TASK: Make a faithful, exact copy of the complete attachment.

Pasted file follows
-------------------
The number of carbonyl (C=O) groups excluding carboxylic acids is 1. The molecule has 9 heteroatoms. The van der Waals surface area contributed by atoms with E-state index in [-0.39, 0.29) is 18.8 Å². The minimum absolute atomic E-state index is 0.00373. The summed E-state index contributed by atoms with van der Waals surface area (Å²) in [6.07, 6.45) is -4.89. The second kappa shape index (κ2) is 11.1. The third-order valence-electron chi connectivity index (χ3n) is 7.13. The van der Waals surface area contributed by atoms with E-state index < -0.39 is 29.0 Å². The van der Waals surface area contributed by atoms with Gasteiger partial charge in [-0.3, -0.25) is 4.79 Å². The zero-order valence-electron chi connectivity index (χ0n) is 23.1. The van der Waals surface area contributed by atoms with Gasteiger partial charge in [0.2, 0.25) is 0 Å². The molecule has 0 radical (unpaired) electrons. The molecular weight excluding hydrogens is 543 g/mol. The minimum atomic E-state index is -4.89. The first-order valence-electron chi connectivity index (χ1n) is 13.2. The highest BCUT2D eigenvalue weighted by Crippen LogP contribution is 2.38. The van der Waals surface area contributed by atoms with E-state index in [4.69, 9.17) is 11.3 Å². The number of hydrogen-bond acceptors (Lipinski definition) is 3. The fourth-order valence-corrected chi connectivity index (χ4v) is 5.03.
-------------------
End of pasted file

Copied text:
The number of carbonyl (C=O) groups excluding carboxylic acids is 1. The molecule has 9 heteroatoms. The van der Waals surface area contributed by atoms with E-state index in [-0.39, 0.29) is 18.8 Å². The minimum absolute atomic E-state index is 0.00373. The summed E-state index contributed by atoms with van der Waals surface area (Å²) in [6.07, 6.45) is -4.89. The second kappa shape index (κ2) is 11.1. The third-order valence-electron chi connectivity index (χ3n) is 7.13. The van der Waals surface area contributed by atoms with E-state index < -0.39 is 29.0 Å². The van der Waals surface area contributed by atoms with Gasteiger partial charge in [-0.3, -0.25) is 4.79 Å². The zero-order valence-electron chi connectivity index (χ0n) is 23.1. The van der Waals surface area contributed by atoms with Gasteiger partial charge in [0.2, 0.25) is 0 Å². The molecule has 0 radical (unpaired) electrons. The molecular weight excluding hydrogens is 543 g/mol. The minimum atomic E-state index is -4.89. The first-order valence-electron chi connectivity index (χ1n) is 13.2. The highest BCUT2D eigenvalue weighted by Crippen LogP contribution is 2.38. The van der Waals surface area contributed by atoms with E-state index in [4.69, 9.17) is 11.3 Å². The number of hydrogen-bond acceptors (Lipinski definition) is 3. The fourth-order valence-corrected chi connectivity index (χ4v) is 5.03.